“My daddy used to work at a dairy for 25 cents an hour. He used to go get the milk cows with a headlight on his head at 3 a.m. to bring them to the dairy to get them washed and milked,” he said. “I was born in the depression. He used to go to the store with stamps, no money.”

Horn is quick to say although he and his four siblings came from a poor household, their family made ends meet.  

“We always had something to eat. We never had money, but we never went to bed hungry,” he said. “We always had something Mom fixed even if it was just bread, butter, honey and Karo syrup and oatmeal in the mornings and peanut butter and blackberry jam in a paper bag to school.”

As a child for fun he would sneak into nearby fields and try to ride the horses bareback.

“They used to be racing horses. I used to go over there with a friend of mine and we used to get on them ponies until they threw you off,” he said.

For Horn, country music was always connected to the cowboy lifestyle and a large part of that was introduced to him through AM radio.

“We had one radio and he had it on WWL and there were two fellas that played the guitar and sang, ‘Won’t You Ride in My Little Red Wagon.’ I was eight years old when I heard that,” he said.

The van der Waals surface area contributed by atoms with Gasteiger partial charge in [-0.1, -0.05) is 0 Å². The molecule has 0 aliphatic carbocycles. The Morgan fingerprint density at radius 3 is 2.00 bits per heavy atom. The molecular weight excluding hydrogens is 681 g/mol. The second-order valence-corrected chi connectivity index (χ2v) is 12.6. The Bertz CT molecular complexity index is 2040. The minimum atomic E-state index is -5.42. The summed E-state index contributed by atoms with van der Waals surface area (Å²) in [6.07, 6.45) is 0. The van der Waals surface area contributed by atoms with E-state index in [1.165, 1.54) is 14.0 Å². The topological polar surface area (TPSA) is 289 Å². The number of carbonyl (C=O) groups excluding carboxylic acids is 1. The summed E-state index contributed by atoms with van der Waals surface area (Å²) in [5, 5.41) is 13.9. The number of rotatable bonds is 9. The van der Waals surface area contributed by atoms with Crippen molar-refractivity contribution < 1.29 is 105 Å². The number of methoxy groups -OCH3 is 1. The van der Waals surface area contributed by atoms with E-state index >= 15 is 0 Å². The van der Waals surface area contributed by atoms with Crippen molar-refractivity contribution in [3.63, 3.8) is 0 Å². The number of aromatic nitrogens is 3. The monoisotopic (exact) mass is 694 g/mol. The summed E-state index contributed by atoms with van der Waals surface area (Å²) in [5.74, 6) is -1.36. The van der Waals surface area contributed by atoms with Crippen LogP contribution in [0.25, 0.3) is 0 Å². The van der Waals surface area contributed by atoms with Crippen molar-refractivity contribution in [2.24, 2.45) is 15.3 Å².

After that he was hooked on country and through a fluke a few years later he received his first guitar.

“I got my first guitar at 10 years old. A friend of my daddy, he went to go do some work for a fella. Somehow he gave him a few dollars and brought it home,” he said.

Because he was so busy with other aspects of life and lived in a rural part of St. Charles Parish, Horn never received guitar lessons and did not learn how to play the instrument very well early in life.

As a teenager Horn jumped at the chance to work and became a real life cowboy and began working with livestock at the Bob Landing racetrack in Taft where horse and car races used to be held.

“I started breaking horses when I was 14 years old,” he said.   

Later on he bought his own pony and rode him in a race, but his career was over nearly before it began after the horse raked him against the gate, injuring him, prior to his first and only race.

Later on in life parade-goers could occasionally see him riding a red stallion he kept in the Krewe of Des Allemands Mardi Gras Parade.